My students learn about charisma when we discuss delivery. Some scholars have found that delivery influences audience’s perceptions of charisma more than any other factor (such as content). Some people buy into the idea that charisma is a gift bestowed on the precious few. I firmly believe in this idea that charisma is an action, something we do, something we work toward and develop through our interactions with people over time.
We can have a nature versus nurture debate all day. Certainly, yes, some people learn at an earlier age than others how to appeal to the needs of people. Even so, I believe a personality trait is something we can all grow over time. While we may never all be at the same level – the pinnacle of “charismatic,” we can work to develop our charisma over time. Therefore, I believe charisma is a combination of both nature and nurture, and I believe it is something we can develop.
The BBC News recently published an article about charisma. Researchers claim that charisma boils down to three things: 1) showing passion, 2) inducing passion in others, and 3) avoiding the influence of other charismatic people (Source). Researchers also claim “charisma” is 50% nature and 50% nurture. While I don’t know that we can specify charisma as 50/50 in every single case, I support the idea that we can grow our charisma.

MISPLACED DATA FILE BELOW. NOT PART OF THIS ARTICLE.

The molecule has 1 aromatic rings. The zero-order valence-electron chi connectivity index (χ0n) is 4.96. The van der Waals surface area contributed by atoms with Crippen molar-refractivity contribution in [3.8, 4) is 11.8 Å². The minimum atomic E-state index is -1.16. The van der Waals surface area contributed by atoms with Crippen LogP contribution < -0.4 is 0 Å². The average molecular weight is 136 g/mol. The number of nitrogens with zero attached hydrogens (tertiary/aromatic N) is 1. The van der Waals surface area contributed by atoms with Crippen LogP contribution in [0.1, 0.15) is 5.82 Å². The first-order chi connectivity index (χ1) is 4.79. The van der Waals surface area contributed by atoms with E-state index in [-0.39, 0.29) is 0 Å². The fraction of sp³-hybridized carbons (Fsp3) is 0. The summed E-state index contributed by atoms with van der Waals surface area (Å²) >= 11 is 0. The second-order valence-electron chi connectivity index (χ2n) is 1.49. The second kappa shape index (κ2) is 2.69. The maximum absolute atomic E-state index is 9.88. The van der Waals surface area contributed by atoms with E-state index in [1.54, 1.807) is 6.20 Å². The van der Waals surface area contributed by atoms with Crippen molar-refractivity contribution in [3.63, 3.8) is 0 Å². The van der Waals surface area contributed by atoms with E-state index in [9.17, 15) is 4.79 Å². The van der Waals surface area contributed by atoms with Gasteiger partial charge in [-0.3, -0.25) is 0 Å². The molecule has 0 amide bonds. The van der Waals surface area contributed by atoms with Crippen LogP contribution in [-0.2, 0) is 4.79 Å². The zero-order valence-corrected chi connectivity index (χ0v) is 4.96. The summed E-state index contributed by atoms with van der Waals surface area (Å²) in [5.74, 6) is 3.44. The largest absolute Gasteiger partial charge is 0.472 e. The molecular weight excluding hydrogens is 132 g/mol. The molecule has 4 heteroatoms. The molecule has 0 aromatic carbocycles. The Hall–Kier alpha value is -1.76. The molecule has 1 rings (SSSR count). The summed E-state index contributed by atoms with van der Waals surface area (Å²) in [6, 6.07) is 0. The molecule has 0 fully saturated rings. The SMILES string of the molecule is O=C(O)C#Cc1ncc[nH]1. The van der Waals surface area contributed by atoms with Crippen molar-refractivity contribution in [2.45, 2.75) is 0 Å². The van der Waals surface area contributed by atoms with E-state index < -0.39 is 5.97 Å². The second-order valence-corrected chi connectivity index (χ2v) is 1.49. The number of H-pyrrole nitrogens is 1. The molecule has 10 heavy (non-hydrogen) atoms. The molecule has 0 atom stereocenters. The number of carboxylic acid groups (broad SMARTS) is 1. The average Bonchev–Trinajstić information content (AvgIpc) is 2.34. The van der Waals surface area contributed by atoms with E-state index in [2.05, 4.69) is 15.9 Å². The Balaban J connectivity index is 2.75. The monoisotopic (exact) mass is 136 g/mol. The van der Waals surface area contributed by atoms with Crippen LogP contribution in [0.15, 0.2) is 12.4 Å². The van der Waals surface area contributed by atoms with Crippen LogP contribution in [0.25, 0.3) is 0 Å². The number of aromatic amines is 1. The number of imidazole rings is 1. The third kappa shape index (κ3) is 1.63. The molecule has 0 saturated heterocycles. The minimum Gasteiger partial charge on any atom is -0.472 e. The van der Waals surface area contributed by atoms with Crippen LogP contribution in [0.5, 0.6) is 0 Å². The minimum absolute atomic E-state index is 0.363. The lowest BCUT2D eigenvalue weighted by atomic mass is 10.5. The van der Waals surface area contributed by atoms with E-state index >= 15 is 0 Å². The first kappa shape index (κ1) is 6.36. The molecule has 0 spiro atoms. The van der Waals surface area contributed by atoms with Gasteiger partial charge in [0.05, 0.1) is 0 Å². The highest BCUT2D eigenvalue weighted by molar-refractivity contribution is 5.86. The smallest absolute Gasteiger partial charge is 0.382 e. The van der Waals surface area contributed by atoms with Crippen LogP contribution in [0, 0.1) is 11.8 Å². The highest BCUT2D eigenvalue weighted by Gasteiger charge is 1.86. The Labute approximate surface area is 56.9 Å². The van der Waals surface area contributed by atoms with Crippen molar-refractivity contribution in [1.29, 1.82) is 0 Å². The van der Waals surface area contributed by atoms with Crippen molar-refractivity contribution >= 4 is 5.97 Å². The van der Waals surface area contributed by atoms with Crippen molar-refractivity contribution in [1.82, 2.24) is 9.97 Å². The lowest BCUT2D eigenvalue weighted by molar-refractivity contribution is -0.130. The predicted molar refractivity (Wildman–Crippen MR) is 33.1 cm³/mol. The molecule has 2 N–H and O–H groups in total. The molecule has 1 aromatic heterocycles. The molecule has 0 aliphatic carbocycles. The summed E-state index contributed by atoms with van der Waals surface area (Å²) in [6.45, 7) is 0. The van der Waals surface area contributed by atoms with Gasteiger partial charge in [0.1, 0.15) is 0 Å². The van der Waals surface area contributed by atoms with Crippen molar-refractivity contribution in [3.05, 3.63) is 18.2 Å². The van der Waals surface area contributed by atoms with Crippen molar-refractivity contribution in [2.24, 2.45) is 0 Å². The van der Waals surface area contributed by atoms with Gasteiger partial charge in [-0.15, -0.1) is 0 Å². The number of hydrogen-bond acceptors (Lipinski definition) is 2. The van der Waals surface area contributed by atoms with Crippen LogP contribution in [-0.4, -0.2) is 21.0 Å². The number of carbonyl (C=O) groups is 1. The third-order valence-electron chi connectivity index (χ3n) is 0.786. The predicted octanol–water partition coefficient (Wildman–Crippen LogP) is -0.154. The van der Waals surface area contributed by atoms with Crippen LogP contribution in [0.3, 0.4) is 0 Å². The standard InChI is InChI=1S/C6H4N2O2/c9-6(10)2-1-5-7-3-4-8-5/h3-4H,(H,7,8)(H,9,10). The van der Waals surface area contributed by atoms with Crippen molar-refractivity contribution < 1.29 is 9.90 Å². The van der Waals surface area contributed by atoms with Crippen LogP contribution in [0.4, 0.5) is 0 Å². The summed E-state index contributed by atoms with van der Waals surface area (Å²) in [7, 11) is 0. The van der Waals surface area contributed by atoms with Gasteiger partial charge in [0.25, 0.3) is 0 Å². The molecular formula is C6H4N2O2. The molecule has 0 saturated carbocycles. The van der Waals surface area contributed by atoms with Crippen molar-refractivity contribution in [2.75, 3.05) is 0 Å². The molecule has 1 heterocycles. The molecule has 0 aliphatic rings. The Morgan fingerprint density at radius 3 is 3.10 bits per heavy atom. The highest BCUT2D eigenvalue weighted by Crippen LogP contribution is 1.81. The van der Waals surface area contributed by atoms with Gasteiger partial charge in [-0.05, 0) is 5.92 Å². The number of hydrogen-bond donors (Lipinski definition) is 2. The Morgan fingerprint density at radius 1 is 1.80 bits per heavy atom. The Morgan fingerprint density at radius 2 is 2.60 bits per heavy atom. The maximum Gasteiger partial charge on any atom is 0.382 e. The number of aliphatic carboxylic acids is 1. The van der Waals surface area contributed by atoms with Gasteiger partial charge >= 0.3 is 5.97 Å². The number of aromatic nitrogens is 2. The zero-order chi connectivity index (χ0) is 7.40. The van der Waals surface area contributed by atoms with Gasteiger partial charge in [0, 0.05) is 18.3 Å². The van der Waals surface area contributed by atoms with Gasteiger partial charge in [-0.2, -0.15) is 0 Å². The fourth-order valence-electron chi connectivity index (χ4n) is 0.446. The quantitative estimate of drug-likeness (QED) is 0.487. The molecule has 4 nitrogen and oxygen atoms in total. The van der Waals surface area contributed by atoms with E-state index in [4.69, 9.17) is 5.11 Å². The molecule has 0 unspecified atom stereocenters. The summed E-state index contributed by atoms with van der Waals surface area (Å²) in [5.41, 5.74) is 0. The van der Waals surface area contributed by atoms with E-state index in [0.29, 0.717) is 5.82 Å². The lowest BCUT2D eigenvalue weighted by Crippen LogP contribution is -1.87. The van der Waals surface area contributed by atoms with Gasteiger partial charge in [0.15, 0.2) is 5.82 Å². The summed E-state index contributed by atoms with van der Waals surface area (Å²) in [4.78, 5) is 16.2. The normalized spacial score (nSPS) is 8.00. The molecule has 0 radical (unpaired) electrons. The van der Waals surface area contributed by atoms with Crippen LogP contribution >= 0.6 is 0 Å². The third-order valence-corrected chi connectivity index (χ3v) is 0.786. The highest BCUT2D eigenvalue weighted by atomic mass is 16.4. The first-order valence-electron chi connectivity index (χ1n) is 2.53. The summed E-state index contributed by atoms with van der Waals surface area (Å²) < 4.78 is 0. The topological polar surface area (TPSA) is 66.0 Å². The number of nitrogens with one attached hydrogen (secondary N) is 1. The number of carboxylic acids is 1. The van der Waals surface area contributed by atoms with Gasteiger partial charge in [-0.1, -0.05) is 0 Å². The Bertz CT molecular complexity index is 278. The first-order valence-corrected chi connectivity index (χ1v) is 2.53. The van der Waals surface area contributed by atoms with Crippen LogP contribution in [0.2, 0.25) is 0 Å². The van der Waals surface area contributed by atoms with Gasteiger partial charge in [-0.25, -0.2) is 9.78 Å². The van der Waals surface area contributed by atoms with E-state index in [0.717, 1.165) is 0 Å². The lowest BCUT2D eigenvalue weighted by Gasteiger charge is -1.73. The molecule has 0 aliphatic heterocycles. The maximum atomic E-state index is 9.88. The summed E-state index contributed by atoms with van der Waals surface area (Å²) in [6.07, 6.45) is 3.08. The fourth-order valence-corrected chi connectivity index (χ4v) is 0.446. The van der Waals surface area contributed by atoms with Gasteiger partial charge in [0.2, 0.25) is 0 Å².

Jeff Haden discusses charisma in “How To Be More Charismatic: 10 Habits Of Remarkably Charismatic People.” I like Haden’s approach. He says charisma isn’t something we are but is something we do, a collection of people-centered actions. He describes 10 ways we can be more charismatic.
First, we can listen more than we talk. Second, we can really hear people and listen closely to their needs. Third, we can put our “stuff” away – our devices – so that we really connect with people. Fourth, we can give before we receive and sometimes never receive at all. Fifth, we can stop acting as if we are self important. Sixth, we can make other people feel important. Seventh, we can shine a spotlight on others. Eighth, we can carefully select our words. Ninth, we can stop discussing the failings of others and gossiping about people. Tenth, we can readily admit our own personal failings (Source).
Even if we weren’t born charismatic, using Haden’s tips, we can make a choice to grow and cultivate this personality trait in our everyday lives. After all, haven’t we already learned from Amy Cuddy that we can fake it ’til we become it?
What are your feelings on charisma?